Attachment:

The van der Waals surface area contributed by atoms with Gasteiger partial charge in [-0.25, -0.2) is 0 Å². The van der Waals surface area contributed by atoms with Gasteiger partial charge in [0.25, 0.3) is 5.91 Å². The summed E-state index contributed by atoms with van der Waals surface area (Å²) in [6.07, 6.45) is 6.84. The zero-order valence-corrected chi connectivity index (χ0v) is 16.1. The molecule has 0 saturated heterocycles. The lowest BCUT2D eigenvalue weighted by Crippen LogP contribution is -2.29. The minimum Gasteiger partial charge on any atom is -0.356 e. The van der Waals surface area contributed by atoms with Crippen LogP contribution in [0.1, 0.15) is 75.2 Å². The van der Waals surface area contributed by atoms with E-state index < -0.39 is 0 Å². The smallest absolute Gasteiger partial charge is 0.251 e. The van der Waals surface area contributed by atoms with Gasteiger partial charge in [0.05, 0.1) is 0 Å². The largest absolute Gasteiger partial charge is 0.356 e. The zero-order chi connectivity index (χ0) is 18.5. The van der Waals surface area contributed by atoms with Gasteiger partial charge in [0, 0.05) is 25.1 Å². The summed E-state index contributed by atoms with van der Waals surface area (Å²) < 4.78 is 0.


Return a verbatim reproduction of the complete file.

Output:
The van der Waals surface area contributed by atoms with Gasteiger partial charge in [-0.25, -0.2) is 0 Å². The van der Waals surface area contributed by atoms with Gasteiger partial charge in [0.25, 0.3) is 5.91 Å². The summed E-state index contributed by atoms with van der Waals surface area (Å²) in [6.07, 6.45) is 6.84. The zero-order valence-corrected chi connectivity index (χ0v) is 16.1. The molecule has 0 saturated heterocycles. The lowest BCUT2D eigenvalue weighted by Crippen LogP contribution is -2.29. The minimum Gasteiger partial charge on any atom is -0.356 e. The van der Waals surface area contributed by atoms with Crippen LogP contribution in [0.1, 0.15) is 75.2 Å². The van der Waals surface area contributed by atoms with E-state index < -0.39 is 0 Å². The smallest absolute Gasteiger partial charge is 0.251 e. The van der Waals surface area contributed by atoms with Gasteiger partial charge in [0.05, 0.1) is 0 Å². The largest absolute Gasteiger partial charge is 0.356 e. The zero-order chi connectivity index (χ0) is 18.5. The van der Waals surface area contributed by atoms with Gasteiger partial charge in [0, 0.05) is 25.1 Å². The summed E-state index contributed by atoms with van der Waals surface area (Å²) < 4.78 is 0.